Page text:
Suganya's Vegan Ventures event
November 11, 2008
Any good food photographer will stress the importance of good lighting when one is doing food photography. (I am not one!) But what does a person like me do when the sun just won't shine???
With the cold gloomy winter setting in (if you have ever been/lived in the Pacific NW, then you would empathize with me) , taking photographs of food is getting challenging every day. I just have a normal digital camera, and I am so lost.
I have seen the food lighting project in a few blogs, but I just haven't got around to figuring it out, unless someone would do it for me. ;)
And the "white balance" feature in the camera just makes the food look eerie. LOL.
I would love to hear from you, how do you take good pictures when the right amount of lighting is not there?
I will update this post with good suggestions and ideas as I get them, that way everyone can benefit.
Few Updates: (For the rest, pls check the "comments" section)
I would have loved to link back to you guys (like I normally do), but the "post options" is screwed up right now in blogger! So frustrating!
"Priya of Akshayapatram": Lighting is a major problem and you can never beat good sunlight. I made the lighting system based on Lowel ego lights following Jai's instructions. It works very well, but I find it bulky to move around my apartment, as I don't have a dedicated place to set it up in. For now its lying on my bedroom floor and I usually don't have the patience to carry the food there to set it up and take photos. So size it based on your needs.
I have been managing at my kitchen counter with the tube lights ON,white light is the best! Planning on getting a smaller lamp that will be brighter, use a thin paper to diffuse the light coming out of table lamps though to avoid its harshness. You could also make use of the thermacol pieces that come with packages to bounce the light off surfaces to get good shadows/even lighting.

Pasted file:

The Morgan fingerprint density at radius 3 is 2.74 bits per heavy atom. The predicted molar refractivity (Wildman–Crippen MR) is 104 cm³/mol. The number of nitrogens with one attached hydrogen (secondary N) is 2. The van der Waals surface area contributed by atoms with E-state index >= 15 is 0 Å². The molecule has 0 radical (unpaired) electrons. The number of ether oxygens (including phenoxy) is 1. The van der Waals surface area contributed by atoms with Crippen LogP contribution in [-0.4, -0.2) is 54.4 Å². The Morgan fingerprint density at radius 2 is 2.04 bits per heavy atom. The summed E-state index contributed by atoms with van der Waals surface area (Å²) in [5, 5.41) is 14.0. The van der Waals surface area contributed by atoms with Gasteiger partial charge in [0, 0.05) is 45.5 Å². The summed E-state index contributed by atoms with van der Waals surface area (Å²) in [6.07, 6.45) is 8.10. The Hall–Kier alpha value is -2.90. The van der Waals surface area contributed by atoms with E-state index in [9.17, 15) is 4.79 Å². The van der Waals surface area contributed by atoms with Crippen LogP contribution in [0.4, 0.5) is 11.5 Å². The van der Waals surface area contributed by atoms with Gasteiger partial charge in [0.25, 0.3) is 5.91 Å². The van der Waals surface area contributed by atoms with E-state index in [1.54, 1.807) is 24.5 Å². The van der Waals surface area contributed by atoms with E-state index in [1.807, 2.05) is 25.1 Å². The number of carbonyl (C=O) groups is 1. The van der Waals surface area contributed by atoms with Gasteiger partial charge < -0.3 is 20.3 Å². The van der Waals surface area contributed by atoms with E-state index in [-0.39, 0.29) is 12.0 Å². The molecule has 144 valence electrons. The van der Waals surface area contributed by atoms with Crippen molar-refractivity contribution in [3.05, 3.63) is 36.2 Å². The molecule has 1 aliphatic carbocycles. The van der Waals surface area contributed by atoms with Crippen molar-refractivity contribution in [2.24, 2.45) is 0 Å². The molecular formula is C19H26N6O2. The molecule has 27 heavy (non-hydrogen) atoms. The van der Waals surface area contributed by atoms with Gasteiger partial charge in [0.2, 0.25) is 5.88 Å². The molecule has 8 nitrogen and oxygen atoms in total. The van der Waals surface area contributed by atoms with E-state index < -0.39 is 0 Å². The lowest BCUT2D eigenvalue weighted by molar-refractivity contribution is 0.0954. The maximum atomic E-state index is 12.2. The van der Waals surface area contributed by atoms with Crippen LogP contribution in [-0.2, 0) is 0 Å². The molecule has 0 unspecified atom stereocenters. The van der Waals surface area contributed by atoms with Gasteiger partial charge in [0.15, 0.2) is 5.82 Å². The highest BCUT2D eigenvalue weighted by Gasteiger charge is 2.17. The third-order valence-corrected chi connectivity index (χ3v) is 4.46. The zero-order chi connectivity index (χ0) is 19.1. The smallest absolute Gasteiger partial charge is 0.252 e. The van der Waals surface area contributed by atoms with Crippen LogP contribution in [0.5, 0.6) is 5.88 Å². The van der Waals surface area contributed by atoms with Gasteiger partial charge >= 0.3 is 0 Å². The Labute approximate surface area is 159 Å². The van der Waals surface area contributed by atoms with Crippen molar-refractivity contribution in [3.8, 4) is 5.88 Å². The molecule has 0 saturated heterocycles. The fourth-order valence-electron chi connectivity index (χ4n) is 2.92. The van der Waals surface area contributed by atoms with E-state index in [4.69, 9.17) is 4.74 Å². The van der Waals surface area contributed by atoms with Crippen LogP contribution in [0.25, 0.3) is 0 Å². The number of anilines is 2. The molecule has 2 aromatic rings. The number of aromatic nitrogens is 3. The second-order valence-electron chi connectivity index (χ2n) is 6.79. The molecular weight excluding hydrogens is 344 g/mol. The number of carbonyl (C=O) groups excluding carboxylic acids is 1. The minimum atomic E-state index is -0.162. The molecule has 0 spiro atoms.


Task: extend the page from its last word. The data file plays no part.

And then there is always an editing/post processing software to help you out a little. If you have a decently good capture, you can make it work by adjusting the brightness/contrast/exposure settings on it.
"Purva of Purva's Daawat": Softwares like picasa helps you making adjustments in the brightness of your picture.
"PG of My Kitchen stories": Try to optimise the colour balance in Adobe photoshop. It does no magic, but you can improve them a bit.
"Nirmala of Passionate Trials": Install a photo editor like Gimp (free) or Photoshop and you can add brightness to your photos very easily.
"Uma of Essence of Andhra": When you want to take a picture at night, just switch off the light in the room! Then switch on the flash of the camera and click the photo. You'll definitely get a perfect picture. I clicked a few pictures using this method and they are just perfect and bright. Will post those pics soon!
Cake, my dear loving cake... (I had ample sunlight when I took these pics, so I am not complaining about this one)
This is a cake modification of the "Austrian Linzer tart" recipe, and I have tried to take on a guilt free variation with a "no-butter", and "less-sugar" version made entirely with 100% whole wheat flour. What better than indulging in a cake without having to worry about your waistline!
Whole-wheat Chocolate Linzer cake
Preheat oven to 350F. Grease 2 round cake pans (maybe 8-9" diameter)/line them with parchment paper.
100% whole wheat pastry flour - 3/4 cup (Try not to use the regular whole wheat flour, unless you want a very dense cake)
Cocoa powder - 3 tbsp